It seems logical to expect that chondrification of cartilage canals may contribute to reduced cartilage nutrition and possible necrosis when nutrition is impeded by increased cartilage thickness. Both persistence and early regression of cartilage canals have been proposed as causative mechanisms of OC. Most likely, persisting cartilage canals affect the endochondral ossification process and indirectly play a role in the development of OC lesions. The time of the normal chondrification process is the window of susceptibility for development of OC lesions.
A strong indication of the influence of loading is the fact that lesions have been reported in foals within weeks of birth, but no lesions have been found in stillborn foals or fetuses. The consistent location of OC lesions within joints also suggests that loading plays a role in development of lesions. Loading definitely plays a role in converting a clinically silent OC lesion into a dissecting clinical lesion, independent of primary weakening of cartilage resulting from increased thickness or structural deficits. Direct trauma and shearing of cartilage canals have also been related to loading conditions.
Conflicting evidence exists regarding the role of exercise in development of OC. In one study, increased exercise intensity and frequency in horses from 3 to 24 months of age reduced the incidence of OC lesions, from 20% to 6%. However, another more recent study in which the influence of exercise from 0 to11 months of age was investigated did not substantiate a decrease in OC incidence, although a tendency toward decreased severity of lesions was reported. Recent research confirms the importance of exercise for normal joint development and shows that exercise can be an asset in prevention of OC. However, specific exercise regimens that are beneficial in prevention of OC have yet to be determined.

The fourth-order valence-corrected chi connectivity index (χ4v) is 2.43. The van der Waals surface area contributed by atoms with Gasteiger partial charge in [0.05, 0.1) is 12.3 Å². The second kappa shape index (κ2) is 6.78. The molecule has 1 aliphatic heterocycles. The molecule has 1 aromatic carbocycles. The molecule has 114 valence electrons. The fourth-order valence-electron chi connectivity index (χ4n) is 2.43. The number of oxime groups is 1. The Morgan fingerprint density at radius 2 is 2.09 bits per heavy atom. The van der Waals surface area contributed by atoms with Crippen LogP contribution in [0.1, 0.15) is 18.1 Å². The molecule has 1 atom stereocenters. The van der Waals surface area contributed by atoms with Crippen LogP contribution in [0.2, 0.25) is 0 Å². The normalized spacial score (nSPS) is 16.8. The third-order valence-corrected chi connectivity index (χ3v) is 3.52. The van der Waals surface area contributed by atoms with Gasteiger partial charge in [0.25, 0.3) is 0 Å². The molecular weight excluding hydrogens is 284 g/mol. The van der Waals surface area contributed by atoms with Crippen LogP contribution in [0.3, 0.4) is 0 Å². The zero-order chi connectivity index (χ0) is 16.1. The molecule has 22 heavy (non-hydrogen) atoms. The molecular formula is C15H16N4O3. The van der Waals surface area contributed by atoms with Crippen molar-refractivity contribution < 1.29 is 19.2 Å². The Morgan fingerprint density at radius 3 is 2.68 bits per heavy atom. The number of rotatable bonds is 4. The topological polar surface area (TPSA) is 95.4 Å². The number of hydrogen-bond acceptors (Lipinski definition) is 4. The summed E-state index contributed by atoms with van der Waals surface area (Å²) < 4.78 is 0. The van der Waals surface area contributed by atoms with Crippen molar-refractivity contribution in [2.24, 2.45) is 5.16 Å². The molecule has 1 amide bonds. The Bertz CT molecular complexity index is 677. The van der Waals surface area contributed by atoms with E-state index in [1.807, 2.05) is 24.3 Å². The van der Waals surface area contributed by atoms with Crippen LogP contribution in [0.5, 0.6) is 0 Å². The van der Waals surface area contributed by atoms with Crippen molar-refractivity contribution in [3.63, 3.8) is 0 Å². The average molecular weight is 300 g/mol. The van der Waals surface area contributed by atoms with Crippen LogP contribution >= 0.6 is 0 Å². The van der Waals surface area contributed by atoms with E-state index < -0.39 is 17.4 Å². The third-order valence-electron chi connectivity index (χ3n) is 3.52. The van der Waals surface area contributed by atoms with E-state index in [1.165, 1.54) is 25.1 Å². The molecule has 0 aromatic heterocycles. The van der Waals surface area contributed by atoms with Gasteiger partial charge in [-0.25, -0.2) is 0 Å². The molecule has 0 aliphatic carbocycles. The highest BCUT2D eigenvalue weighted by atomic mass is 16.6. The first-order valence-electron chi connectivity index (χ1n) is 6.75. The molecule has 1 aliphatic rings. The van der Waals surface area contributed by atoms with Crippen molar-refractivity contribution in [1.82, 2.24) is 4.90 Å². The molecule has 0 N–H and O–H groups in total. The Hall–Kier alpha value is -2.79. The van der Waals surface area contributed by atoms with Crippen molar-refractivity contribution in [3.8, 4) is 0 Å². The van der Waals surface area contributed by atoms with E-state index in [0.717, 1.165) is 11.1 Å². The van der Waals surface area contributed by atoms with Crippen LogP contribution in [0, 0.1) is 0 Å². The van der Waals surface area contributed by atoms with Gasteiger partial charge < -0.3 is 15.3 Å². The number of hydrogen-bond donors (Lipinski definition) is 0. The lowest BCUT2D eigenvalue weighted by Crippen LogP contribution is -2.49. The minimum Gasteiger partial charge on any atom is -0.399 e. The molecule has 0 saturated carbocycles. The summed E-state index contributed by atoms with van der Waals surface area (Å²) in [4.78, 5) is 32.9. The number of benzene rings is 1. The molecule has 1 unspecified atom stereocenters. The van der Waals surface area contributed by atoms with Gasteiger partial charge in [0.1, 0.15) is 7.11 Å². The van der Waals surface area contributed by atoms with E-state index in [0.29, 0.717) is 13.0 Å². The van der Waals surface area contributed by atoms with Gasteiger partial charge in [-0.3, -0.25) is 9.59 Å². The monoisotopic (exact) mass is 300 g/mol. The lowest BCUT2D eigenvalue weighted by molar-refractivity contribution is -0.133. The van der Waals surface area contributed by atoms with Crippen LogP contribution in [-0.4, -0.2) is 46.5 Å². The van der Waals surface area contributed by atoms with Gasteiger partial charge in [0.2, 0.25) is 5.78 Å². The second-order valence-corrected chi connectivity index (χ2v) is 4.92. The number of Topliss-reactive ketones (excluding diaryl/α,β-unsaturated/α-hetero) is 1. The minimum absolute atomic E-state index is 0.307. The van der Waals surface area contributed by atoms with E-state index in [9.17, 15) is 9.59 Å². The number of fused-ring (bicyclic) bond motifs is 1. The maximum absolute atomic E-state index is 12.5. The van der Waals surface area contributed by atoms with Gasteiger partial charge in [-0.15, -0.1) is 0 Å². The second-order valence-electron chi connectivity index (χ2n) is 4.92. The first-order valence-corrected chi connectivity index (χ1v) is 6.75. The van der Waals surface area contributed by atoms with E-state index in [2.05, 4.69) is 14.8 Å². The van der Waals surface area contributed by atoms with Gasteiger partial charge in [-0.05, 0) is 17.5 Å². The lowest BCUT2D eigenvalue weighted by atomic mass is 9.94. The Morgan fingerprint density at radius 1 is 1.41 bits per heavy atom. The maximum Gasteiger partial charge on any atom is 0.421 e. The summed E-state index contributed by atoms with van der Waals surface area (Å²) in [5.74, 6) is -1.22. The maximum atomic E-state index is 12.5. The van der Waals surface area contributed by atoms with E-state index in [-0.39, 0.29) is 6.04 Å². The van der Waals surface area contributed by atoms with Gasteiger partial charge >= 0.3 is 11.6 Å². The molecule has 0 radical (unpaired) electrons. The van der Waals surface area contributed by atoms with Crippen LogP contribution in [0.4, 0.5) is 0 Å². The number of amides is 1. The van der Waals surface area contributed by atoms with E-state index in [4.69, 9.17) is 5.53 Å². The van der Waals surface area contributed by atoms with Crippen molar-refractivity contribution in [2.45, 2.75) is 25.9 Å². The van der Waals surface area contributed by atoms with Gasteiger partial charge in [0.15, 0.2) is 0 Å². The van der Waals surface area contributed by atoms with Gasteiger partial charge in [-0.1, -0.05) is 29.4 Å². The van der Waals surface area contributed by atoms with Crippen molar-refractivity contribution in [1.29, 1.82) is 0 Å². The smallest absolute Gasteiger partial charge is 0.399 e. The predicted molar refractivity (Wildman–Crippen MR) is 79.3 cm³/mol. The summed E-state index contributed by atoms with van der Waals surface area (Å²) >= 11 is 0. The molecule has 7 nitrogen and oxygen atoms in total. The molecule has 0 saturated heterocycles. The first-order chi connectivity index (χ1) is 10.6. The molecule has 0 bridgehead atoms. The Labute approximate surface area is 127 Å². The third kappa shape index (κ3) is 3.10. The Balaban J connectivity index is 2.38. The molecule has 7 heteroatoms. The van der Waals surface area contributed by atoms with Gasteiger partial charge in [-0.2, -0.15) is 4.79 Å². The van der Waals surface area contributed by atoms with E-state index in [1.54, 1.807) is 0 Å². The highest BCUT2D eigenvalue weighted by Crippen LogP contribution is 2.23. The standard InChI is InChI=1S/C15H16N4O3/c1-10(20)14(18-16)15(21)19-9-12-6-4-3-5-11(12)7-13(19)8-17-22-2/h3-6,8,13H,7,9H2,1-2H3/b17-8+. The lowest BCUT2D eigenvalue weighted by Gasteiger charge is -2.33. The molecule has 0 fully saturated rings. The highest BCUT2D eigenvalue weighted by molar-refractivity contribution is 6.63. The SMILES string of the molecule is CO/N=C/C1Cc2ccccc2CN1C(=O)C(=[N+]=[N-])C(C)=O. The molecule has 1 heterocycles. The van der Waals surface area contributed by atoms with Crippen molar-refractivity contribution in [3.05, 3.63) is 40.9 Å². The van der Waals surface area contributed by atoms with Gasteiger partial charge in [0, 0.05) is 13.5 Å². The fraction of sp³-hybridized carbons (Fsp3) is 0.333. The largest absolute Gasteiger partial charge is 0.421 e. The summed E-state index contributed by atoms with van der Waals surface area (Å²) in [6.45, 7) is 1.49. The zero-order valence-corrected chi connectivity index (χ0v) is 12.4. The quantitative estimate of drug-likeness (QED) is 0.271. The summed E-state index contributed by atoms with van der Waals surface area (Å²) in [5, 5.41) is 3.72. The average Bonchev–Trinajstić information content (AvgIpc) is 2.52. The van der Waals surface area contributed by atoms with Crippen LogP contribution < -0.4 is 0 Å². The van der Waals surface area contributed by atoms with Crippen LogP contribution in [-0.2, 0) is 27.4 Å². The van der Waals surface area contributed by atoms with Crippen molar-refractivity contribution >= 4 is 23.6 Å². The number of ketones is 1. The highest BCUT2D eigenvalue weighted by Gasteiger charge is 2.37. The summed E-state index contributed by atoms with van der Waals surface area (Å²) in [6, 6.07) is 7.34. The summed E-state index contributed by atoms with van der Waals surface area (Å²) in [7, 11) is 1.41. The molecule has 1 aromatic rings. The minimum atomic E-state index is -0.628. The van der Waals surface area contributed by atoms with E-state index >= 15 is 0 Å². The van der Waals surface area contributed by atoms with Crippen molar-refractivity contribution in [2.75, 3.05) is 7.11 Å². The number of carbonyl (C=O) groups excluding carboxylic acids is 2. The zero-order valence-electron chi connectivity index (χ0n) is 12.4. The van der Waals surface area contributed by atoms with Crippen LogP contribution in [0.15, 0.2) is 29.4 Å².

Numerous investigations of the role of nutritional factors in the development of OC have been undertaken. Growth and average daily weight gain are positively correlated with OC in both the hock and stifle joints. However, it appears to be of no importance whether the high growth rate is caused by high food intake or by genetic predisposition. Overfeeding and high dietary energy intake has been shown to desynchronize several endocrine factors, including insulin, insulin-like growth factors 1 and 2 (IGF-1 and 2), and thyroid hormones tri-iodothyronine (T3) and thyroxine (T4). High dietary energy intake may desynchronize the balances among these hormones, and alterations in their secretion and metabolism may result in abnormal cartilage development.
An association between copper deficiency or zinc-induced copper deficiency and equine OC-like lesions was proposed for many years. Copper deficiency has been traditionally related to inferior collagen quality as a result of reduced cross-linking. However, more recent studies in which foals were fed less than the recommended 10 ppm of copper did not result in an increased incidence of OC. Furthermore, increased liver copper content is not related to the number of lesions, but apparently there is a positive effect of copper on the repair of lesions. High calcium concentration in the diet does not affect the occurrence of OC lesions; however, very high phosphorus concentrations increase the number of lesions. More likely, these lesions are the result of increased osteoporosis and weakening of the subchondral plate, and not OC.
Early reports suggested that the incidence of OC in horses was substantially higher in males than in females; however, recent studies in which results were corrected for growth rate revealed no sex predisposition.
There is no doubt that OC is at least partially determined by genetics, but research on inherited factors has received less attention than research on environmental factors. Furthermore, reports on heritability are contradictory or inconclusive. Estimates of heritability vary widely, from 0 to 0.58, with mean values of 0.25 to 0.30. This means that on average 25% to 30% of OC is genetically fixed and that the remaining 70% to 75% is caused by environmental effects.